Since it's Scripps National Spelling Bee time, I thought I'd share with you my own spelling bee story.
When I was a little kid, there were three grade schools in town: the public school where I went, the Catholic school, and Wentworth Military Academy. My 7th grade year there was a spelling bee competition between the three schools and my teacher, Mrs. Entine, asked me to participate. Now, I have to tell you that there was no love lost between Mrs. Entine and myself. She was an elderly lady who wore dresses that might have fit 20 years earlier when she bought them, before she became as short and stout as a fireplug. (I doubt, however, that the dresses were in fashion even two decades earlier.) In a moment of careless honesty, I once told her that her black lace-up orthopedic shoes looked like hooves. I steadfastly refused to abide by her rule of no reading ahead in our schoolbooks and when I finished reading both my history book and my English book from cover to cover, I used them to disguise (not very well) the fact that I was actually reading Nancy Drew. No, Mrs. Entine did not like me. Her choosing me for the spelling bee team meant only one thing: she intended to win.
Mrs. Entine handed out the official list of spelling bee words and told us to study them. I threw mine in the bottom of my locker without a second glance. See, I was one of those kids who "broke the code" to reading when I was about 3 years old. My mother told me she was reading me Green Eggs and Ham when I started to say the words along with her. At first she thought I had simply memorized the book--after all, I demanded that she read it to me every night. She pointed to one of the words and asked me what it was. "Eggs," I said. She got a cookbook from the kitchen, pointed to a word in it. "Eggs," I said again. Then I read the entire recipe to her. After that she handed me my dad's Readers Digest and I read a page, and then the front page of the Kansas City Star. One of the unique things about little kids who figure out how to read by themselves, without being taught, is that we very often have no idea how to pronounce words, but we know how to spell them. To this day (and I am 45 years old now) I often don't use words in speaking that I frequently use in writing because I don't know how to say them.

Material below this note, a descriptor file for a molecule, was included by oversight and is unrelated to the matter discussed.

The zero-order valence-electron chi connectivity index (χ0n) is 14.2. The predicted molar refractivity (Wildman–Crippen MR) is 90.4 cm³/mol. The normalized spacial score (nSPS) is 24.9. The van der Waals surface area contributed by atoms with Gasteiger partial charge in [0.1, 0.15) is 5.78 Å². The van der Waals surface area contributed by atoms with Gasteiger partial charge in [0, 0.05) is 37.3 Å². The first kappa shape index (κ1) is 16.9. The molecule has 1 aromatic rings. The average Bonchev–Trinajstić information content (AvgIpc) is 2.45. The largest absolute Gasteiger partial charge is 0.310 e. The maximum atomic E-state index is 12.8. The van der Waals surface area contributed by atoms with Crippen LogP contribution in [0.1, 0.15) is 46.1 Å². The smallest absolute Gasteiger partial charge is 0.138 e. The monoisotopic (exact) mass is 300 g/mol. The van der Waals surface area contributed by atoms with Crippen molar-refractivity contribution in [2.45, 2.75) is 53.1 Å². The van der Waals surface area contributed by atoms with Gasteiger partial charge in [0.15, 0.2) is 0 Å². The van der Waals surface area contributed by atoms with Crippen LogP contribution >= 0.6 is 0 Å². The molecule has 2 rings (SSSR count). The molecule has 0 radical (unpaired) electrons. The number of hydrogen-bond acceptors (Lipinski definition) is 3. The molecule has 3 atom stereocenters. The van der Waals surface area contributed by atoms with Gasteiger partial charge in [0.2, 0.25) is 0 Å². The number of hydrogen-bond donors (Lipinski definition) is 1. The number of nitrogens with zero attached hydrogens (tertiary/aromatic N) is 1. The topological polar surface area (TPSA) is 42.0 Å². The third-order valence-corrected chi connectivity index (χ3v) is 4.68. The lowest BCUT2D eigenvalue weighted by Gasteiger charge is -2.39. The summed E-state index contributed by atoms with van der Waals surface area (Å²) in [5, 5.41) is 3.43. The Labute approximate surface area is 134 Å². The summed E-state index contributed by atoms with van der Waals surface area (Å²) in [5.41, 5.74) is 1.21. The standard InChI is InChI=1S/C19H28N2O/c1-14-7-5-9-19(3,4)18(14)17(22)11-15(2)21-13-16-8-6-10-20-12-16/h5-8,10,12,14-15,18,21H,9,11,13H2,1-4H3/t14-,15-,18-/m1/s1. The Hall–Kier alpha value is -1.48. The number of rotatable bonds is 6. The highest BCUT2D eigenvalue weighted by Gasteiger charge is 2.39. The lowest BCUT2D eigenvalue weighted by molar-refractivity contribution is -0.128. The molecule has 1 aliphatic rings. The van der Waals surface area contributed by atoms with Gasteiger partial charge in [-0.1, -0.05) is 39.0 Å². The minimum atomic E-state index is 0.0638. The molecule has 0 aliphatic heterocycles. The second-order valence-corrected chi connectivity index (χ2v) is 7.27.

Anyhow, the day of the spelling bee dawned and I walked from my grandma's house to the Catholic School with my friend Patrick Arteaga. "Good luck," he said. "I'll wait on you." He waited all morning as one by one my competitors fell, then walked with me to my grandma's house at lunchtime, and then sat in the front row of metal chairs again that afternoon. I think he was the only child in a crowd of other kids' parents. My own parents were not present because my brother had a football game. I did not take this to mean that they liked him better, but that the outcome of my competition was more certain than his.
Finally there were just two of us, a red-headed boy from Wentworth and me.
One of the judges addressed me. "Your word is medallion," he said.
I stood up and carefully said, "Medallion. M-E-D-A-L-L-I-O-N. Medallion."
"That is incorrect," he said.
"It is not!" I replied. Mrs. Entine awoke from her drowse to frown at me. "It isn't wrong!" I told her. "He says it's wrong, but it's not."
"Shush," said Mrs. Entine. "Sit down."
I was enraged. I refused to sit down and stood there with my fists balled at my sides. "It--is--NOT--wrong," I stubbornly said. There was some commotion among the judges. I appealed to Father Ryan. "Father, I know you're from the other school, but you know I spelled that word right. Tell them."
That was the day I learned that Father Ryan was not a good speller. "I--well, I'm just not sure," he said.
"Get a dictionary!" I yelled, and then remembered I was talking to the priest. "I mean, please, Father Ryan, get a dictionary, thank you."
He fetched one from his office and returned shortly. "She did spell the word correctly," he said.
The judges looked at the dictionary and talked amongst themselves. Mrs. Entine sat by silent as a stone. I like to think that Father Ryan argued on my behalf, but I don't know that. The red-headed kid smirked at me. I stuck my tongue out at him. Patrick gave me the thumbs-up.
Finally, embarrassedly, one of the judges spoke. "There seems to be an, uh, error on the spelling bee word list....uh, a typographical error."
I beamed. I'd won. I'd won the spelling bee! I planned to push aside all my brother's stupid football and baseball trophies to give mine pride of place on the shelf in my parents' dining room. It was a beautiful trophy, with a white fake marble base, a red-white-and-blue column, and a gold plastic star on top.
But the judge continued. "However, this list is the official spelling bee word list and we have decided to use that spelling of the word. All contestants were given a copy of this official list prior to the competition." He pointed to the red-headed boy. "If you can spell the word as it is on the list, you are the winner."
The kid stood up next to me (I still remained standing) and said, "Medallion. M-E-D-A-L-I-O-N. Medallion."
The judges declared him the winner and handed him the trophy. I stood there whomper-jawed as they placed the second-place prize in my hand. It was a small brass medallion on a white ribbon.